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New Permanent Curator Named for Madison Square Park Art

By Mary Johnson | July 10, 2012 2:12pm
Adam Glick, 27, has been named the Martin Friedman Curator for the Madison Square Park Conservancy.
Adam Glick, 27, has been named the Martin Friedman Curator for the Madison Square Park Conservancy.
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Taylor Wallick

FLATIRON — Madison Square Park’s renowned public art program has a new head honcho.

Adam Glick, associate curator of the Madison Square Park Conservancy, has been promoted to serve as the park’s first-ever permanent curator.

The conservancy created the position, which will be funded by a $2 million endowment, earlier this year. The post is named after Martin Friedman, a longtime member of the conservancy’s art advisory committee.

"Adam Glick brings exactly the right combination of energy, knowledge and respect for artists that the job requires," Friedman said in a statement. "He has a fine curatorial eye and a genuine sense of what is happening in the art world. In my view, he is the ideal choice."

In his new position, the 27-year-old Glick will take a leading role in conceptualizing, planning and presenting contemporary art installations in Madison Square Park, building on the roster of 24 exhibitions that have appeared in the park since 2004.

Glick, who has a master’s degree in art history from New York University, has held positions at the Museum of Modern Art and the New Museum of Contemporary Art on the Lower East Side.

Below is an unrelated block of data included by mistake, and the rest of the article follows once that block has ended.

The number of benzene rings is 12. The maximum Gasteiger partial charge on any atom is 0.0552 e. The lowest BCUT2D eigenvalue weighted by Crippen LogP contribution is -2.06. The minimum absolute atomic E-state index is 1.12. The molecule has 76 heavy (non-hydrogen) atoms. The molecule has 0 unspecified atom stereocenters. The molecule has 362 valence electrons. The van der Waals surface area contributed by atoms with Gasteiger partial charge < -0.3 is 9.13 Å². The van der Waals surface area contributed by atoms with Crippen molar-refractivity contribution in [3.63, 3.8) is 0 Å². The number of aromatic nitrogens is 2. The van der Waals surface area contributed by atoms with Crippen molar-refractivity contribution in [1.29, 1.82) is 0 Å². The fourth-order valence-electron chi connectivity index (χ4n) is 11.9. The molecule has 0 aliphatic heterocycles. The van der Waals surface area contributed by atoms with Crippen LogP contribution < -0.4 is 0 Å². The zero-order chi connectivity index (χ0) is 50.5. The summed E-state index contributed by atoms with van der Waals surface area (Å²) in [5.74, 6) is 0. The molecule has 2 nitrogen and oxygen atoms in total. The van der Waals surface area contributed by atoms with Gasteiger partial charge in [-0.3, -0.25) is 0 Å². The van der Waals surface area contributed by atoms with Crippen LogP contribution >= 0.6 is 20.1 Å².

He said his goal in the new job is maintaining the program’s strength and balance.

"The focus will be keeping the variety of media that’s presented in the park," Glick explained. "And I think that’s what makes the program so strong and interesting, is people don’t know what’s coming next."

Glick said he feels particularly honored to serve in a position named for Friedman, who plays an active role on the conservancy’s advisory committee but has also been a key figure in shaping the careers of young people working in the arts.

"The park wanted to honor him, to continue his history of mentoring and training people as they start out in their career," Glick said. "There’s a wonderful history that I’m proud to be a part of."

In the past, Madison Square Park has featured such high-profile installations as a massive head sculpture in the center of the park and life-size figures perched on buildings surrounding the green space.

This fall, a 30-foot-tall sculpture decked out with 180 LED tubes capable of displaying 16 million distinct colors is set to arrive in the park.